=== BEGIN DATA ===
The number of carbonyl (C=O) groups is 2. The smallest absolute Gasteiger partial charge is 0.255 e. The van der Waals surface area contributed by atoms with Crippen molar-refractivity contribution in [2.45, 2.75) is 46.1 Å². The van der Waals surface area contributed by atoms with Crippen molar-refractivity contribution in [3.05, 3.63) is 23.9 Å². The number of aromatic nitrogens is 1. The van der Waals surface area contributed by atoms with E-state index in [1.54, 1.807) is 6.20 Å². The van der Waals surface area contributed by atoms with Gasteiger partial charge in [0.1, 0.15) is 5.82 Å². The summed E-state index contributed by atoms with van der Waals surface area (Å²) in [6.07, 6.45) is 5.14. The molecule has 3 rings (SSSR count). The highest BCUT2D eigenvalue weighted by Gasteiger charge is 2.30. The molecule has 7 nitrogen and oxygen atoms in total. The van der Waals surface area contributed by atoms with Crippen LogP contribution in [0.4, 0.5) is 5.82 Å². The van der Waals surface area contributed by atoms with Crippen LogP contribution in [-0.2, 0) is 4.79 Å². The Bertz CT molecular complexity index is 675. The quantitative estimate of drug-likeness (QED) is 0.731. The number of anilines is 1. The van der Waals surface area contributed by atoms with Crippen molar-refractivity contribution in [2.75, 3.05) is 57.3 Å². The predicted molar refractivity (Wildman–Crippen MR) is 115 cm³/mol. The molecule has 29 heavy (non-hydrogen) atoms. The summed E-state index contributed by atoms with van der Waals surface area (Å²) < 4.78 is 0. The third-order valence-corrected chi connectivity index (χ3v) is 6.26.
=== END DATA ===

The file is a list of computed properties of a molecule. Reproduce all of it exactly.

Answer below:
The number of carbonyl (C=O) groups is 2. The smallest absolute Gasteiger partial charge is 0.255 e. The van der Waals surface area contributed by atoms with Crippen molar-refractivity contribution in [2.45, 2.75) is 46.1 Å². The van der Waals surface area contributed by atoms with Crippen molar-refractivity contribution in [3.05, 3.63) is 23.9 Å². The number of aromatic nitrogens is 1. The van der Waals surface area contributed by atoms with E-state index in [1.54, 1.807) is 6.20 Å². The van der Waals surface area contributed by atoms with Gasteiger partial charge in [0.1, 0.15) is 5.82 Å². The summed E-state index contributed by atoms with van der Waals surface area (Å²) in [6.07, 6.45) is 5.14. The molecule has 3 rings (SSSR count). The highest BCUT2D eigenvalue weighted by Gasteiger charge is 2.30. The molecule has 7 nitrogen and oxygen atoms in total. The van der Waals surface area contributed by atoms with Crippen LogP contribution in [0.4, 0.5) is 5.82 Å². The van der Waals surface area contributed by atoms with Crippen LogP contribution in [-0.2, 0) is 4.79 Å². The Bertz CT molecular complexity index is 675. The quantitative estimate of drug-likeness (QED) is 0.731. The number of anilines is 1. The van der Waals surface area contributed by atoms with Crippen molar-refractivity contribution in [2.75, 3.05) is 57.3 Å². The predicted molar refractivity (Wildman–Crippen MR) is 115 cm³/mol. The molecule has 29 heavy (non-hydrogen) atoms. The summed E-state index contributed by atoms with van der Waals surface area (Å²) < 4.78 is 0. The third-order valence-corrected chi connectivity index (χ3v) is 6.26.